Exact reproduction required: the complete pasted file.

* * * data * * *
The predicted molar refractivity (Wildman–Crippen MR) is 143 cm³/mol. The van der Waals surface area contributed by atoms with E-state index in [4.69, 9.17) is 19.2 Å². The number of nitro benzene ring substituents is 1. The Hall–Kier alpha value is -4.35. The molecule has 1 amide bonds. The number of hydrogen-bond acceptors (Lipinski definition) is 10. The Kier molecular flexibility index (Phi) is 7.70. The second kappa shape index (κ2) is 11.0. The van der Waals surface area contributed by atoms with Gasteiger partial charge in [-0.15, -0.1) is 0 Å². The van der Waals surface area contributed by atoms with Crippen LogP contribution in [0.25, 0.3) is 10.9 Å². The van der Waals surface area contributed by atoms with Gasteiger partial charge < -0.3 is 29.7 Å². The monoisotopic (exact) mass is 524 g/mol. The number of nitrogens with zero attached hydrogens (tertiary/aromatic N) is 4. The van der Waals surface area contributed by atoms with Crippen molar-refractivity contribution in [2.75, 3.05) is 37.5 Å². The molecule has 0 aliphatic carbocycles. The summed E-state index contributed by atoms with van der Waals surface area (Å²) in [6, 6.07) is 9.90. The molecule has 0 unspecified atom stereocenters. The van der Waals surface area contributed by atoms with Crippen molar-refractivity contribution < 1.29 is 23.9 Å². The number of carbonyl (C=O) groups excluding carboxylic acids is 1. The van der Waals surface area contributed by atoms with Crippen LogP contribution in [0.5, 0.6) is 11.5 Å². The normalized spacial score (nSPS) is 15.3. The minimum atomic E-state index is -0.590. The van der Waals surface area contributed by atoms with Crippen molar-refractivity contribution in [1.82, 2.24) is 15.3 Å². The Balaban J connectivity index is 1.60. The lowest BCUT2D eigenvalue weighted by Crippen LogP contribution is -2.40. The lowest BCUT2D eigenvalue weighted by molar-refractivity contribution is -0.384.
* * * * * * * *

The predicted molar refractivity (Wildman–Crippen MR) is 143 cm³/mol. The van der Waals surface area contributed by atoms with E-state index in [4.69, 9.17) is 19.2 Å². The number of nitro benzene ring substituents is 1. The Hall–Kier alpha value is -4.35. The molecule has 1 amide bonds. The number of hydrogen-bond acceptors (Lipinski definition) is 10. The Kier molecular flexibility index (Phi) is 7.70. The second kappa shape index (κ2) is 11.0. The van der Waals surface area contributed by atoms with Gasteiger partial charge in [-0.15, -0.1) is 0 Å². The van der Waals surface area contributed by atoms with Crippen LogP contribution in [0.25, 0.3) is 10.9 Å². The van der Waals surface area contributed by atoms with Gasteiger partial charge < -0.3 is 29.7 Å². The monoisotopic (exact) mass is 524 g/mol. The number of nitrogens with zero attached hydrogens (tertiary/aromatic N) is 4. The van der Waals surface area contributed by atoms with Crippen molar-refractivity contribution in [2.75, 3.05) is 37.5 Å². The molecule has 0 aliphatic carbocycles. The summed E-state index contributed by atoms with van der Waals surface area (Å²) in [6, 6.07) is 9.90. The molecule has 0 unspecified atom stereocenters. The van der Waals surface area contributed by atoms with Crippen molar-refractivity contribution < 1.29 is 23.9 Å². The number of carbonyl (C=O) groups excluding carboxylic acids is 1. The van der Waals surface area contributed by atoms with Crippen LogP contribution in [0.5, 0.6) is 11.5 Å². The normalized spacial score (nSPS) is 15.3. The minimum atomic E-state index is -0.590. The van der Waals surface area contributed by atoms with Crippen molar-refractivity contribution in [1.82, 2.24) is 15.3 Å². The Balaban J connectivity index is 1.60. The lowest BCUT2D eigenvalue weighted by Crippen LogP contribution is -2.40. The lowest BCUT2D eigenvalue weighted by molar-refractivity contribution is -0.384.